This blog was originally posted in April 2016, after Dirty Wknd founders David & Emma returned from a trip to Japan.
Cycling in a new and interesting country is a special kind of riding. The possibility of experiencing something completely new really fuels the desire to get out on the road. With adventure travel and active weekends growing in popularity, getting a ride in whilst you’re away is becoming easier, and the chance to ride in an exotic and unfamiliar location should never be missed!
How you go about researching, planning and executing that ride, however, is just as important as where you go. If you’re on holiday and are planning just one or two days riding, then it’s even more important to get it right. Recently I travelled to Japan for a two week tour of the country, and never has the importance of good planning been more apparent.
Bath is the perfect city to see in a weekend; intimate, but packed full of amazing history and nightlife. The incredible North Somerset countryside also offers excellent cycling and walking routes. At only two hours from London, it’s the perfect spot for a Dirty Weekend!
There is also something magical about the Ancient Roman city during the festive period that makes now the best time to go. From the Christmas market surrounding the Abbey, to the quaintly decorated Georgian streets; Bath at this time of year will have you feeling all warm and fuzzy inside.
1. Visit Bath Christmas market
Bath Christmas Market is the largest in southern England with over 170 wooden ‘chalet’ stalls selling all kinds of craft gifts, over 80% of which are hand made by local traders. An afternoon in the market is an afternoon well spent; with the smell of mulled wine, fresh mince pies, and the sounds of carol singers to accompany you. And if you do need a little break from shopping, pop into the Apres Ski bar (new this year), and just drink in the atmosphere. The stalls surround the Abbey and the Spa in the centre of the city, so there aren’t many more spectacular locations for a Christmas Market. More info — http://www.bathchristmasmarket.co.uk/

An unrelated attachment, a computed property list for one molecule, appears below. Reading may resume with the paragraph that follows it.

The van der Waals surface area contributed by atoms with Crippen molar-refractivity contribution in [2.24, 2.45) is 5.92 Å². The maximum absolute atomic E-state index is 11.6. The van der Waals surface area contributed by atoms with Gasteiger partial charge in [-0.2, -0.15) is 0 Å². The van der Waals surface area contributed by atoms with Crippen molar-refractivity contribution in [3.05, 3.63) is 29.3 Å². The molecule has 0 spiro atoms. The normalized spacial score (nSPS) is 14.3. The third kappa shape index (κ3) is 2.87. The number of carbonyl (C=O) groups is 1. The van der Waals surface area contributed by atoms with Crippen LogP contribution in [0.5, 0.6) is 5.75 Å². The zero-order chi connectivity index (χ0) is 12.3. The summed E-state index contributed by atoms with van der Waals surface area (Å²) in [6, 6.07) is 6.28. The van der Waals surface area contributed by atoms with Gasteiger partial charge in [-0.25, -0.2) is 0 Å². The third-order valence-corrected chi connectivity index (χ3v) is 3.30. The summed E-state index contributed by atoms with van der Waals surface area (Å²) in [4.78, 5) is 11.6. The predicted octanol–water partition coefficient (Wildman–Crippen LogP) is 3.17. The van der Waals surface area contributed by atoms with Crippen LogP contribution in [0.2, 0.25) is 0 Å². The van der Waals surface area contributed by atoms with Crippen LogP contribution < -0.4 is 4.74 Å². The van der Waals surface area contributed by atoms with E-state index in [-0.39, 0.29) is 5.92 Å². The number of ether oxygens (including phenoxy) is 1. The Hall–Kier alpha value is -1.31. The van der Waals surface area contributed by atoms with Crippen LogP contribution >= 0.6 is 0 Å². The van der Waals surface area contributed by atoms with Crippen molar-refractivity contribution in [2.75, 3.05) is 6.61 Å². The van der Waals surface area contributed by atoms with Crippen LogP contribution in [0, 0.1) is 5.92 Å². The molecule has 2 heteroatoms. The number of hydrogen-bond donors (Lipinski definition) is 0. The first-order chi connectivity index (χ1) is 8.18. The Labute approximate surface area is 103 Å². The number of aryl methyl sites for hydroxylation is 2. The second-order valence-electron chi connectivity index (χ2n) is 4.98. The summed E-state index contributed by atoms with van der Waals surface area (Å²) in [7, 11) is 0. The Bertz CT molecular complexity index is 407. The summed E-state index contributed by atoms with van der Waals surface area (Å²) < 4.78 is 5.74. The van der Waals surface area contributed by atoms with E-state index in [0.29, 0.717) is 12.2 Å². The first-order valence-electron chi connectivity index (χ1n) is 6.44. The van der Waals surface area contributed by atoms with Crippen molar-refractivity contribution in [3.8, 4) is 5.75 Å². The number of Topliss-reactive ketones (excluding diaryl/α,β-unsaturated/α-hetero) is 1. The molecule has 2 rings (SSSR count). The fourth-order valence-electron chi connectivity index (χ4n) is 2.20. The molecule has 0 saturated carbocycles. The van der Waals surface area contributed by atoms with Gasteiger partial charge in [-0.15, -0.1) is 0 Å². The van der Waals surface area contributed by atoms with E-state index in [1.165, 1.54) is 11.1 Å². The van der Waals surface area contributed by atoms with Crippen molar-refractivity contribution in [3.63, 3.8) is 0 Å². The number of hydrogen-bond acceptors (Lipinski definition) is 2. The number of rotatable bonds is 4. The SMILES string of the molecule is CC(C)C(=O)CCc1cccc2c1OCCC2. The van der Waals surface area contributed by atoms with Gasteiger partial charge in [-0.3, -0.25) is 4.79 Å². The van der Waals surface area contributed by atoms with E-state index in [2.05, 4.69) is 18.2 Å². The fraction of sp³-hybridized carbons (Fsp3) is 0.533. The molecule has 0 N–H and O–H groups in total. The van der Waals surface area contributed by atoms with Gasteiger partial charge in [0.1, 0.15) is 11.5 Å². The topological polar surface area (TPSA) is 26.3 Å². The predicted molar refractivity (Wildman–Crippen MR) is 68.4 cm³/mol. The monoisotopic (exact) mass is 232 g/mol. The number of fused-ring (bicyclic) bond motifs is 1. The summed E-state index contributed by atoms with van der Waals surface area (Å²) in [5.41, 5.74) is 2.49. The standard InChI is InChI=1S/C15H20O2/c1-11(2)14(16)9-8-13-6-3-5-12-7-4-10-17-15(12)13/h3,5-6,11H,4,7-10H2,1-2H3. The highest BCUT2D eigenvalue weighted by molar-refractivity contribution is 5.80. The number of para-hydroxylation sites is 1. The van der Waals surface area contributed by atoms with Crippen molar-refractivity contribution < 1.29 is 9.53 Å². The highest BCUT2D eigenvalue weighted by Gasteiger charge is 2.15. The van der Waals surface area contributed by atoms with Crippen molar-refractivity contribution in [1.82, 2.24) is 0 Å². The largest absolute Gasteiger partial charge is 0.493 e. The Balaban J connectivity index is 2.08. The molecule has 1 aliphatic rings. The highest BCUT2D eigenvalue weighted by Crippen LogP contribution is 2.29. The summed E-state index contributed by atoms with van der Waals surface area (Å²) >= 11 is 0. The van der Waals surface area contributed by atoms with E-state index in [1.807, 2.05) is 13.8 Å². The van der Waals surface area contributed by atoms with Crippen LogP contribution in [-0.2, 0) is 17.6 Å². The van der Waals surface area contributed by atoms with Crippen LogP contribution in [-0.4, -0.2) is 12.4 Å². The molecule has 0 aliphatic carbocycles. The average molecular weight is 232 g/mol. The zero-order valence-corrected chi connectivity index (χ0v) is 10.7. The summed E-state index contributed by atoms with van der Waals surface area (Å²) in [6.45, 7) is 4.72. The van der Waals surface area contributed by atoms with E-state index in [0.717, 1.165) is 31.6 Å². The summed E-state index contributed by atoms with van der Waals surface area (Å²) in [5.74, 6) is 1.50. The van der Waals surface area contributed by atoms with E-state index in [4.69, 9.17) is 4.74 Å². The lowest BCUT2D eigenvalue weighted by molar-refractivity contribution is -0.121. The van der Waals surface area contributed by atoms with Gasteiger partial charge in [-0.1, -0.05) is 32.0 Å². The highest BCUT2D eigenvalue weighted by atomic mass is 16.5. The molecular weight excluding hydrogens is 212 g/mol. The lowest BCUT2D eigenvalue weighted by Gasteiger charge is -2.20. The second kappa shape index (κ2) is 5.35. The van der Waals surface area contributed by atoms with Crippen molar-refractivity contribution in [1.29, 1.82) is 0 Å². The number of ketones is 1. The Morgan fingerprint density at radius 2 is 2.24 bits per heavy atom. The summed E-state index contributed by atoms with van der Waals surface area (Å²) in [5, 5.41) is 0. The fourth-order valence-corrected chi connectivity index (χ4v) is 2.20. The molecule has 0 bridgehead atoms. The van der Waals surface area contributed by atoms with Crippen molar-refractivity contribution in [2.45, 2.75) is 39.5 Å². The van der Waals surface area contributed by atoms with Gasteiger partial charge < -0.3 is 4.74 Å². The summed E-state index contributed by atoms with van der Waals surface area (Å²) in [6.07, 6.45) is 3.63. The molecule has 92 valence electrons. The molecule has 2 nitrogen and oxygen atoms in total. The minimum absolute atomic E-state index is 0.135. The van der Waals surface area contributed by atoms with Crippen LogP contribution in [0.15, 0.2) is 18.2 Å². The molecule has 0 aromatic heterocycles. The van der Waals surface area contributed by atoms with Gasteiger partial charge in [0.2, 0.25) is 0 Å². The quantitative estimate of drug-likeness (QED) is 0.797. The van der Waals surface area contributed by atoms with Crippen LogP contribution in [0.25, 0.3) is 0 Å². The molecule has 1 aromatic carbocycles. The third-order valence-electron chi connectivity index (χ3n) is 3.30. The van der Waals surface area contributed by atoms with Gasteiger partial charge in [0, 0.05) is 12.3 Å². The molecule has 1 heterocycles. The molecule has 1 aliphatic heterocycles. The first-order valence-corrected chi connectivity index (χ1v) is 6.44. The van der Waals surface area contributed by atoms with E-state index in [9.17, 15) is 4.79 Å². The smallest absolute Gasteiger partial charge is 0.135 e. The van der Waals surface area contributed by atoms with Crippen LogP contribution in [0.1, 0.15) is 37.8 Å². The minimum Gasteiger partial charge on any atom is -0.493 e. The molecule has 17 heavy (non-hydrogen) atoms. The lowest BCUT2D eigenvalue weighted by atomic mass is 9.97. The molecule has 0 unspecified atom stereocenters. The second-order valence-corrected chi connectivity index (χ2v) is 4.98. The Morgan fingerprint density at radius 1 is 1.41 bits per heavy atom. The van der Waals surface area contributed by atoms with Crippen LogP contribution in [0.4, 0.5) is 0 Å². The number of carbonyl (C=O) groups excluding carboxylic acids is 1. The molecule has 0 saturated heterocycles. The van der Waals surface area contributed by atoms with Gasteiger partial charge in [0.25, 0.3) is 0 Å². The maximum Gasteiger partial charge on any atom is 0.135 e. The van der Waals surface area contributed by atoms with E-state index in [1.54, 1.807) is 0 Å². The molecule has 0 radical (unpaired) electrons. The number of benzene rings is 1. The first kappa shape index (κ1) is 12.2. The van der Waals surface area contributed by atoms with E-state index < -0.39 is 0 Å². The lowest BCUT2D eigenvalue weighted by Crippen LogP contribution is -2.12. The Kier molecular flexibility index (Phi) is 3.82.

2. Cycle to Cheddar Gorge
Cheddar Gorge is one of the South West’s most beautiful sights, and is something of a pilgrimage for cyclists. Nestled in the Mendip Hills (itself an outstanding area of natural beauty), it is Britain’s biggest gorge, boasting cliffs of 450 feet. The road that runs through the gorge is an incredible cycle; it’s hilly and challenging, but the beautiful landscape will keep you going. We recommend storing your bikes at the visitors centre and taking a walk around — there’s loads to see and do, and a nice little cafe for a spot of lunch before the ride back. It’s a 25 mile cycle south west from Bath, so doable on an active weekend away; the outstanding landscape is well worth the effort! More info — http://www.cheddargorge.co.uk/
3. Hike the Bath Skyline walk
Bath is a great city to hike around, with incredible hills, history and scenery right on your doorstep. It’s compact size means that as soon as you get out of the centre, you’re basically in the countryside! The Skyline walk starts just south of the city on Bathwick Hill and heads out in a 6 mile loop over stile and through meadow, offering some stunning views of the city along the way. The route takes in an iron age fort and an 18th Century castle, with plenty of wildlife along the way. It is a challenging walk, with some steep hills, but it’s definitely worth it for the views. The route ends where it began, so you can wander back into the city for a well deserved drink. More info — Bath Skyline Walk
4. Climb at Cheddar Gorge
We really can’t recommend Cheddar Gorge highly enough! It offers so much to the active weekender, and is so close to Bath, you really can get the best of both a relaxing city break and an extreme weekend! If you’re not a cyclist, then Cheddar Gorge is a short drive from Bath with free parking at the visitors centre. Once there, you can hike the limestone cliff path, complete with incredible views of Somerset, or book yourself onto a rock climbing excursion. There are different level classes, so complete beginners can be shown the ropes, and more experienced climbers can tackle some of the gorge’s tougher climbs . If you’re planning a Christmas trip to Bath, then aim for the 4th December: Cheddar Gorge’s festive night! Carol singers and festive food and wine; all set in the beautiful surrounds of the gorge. More info — http://www.cheddargorge.co.uk/
5. Visit the Spa’s, old and new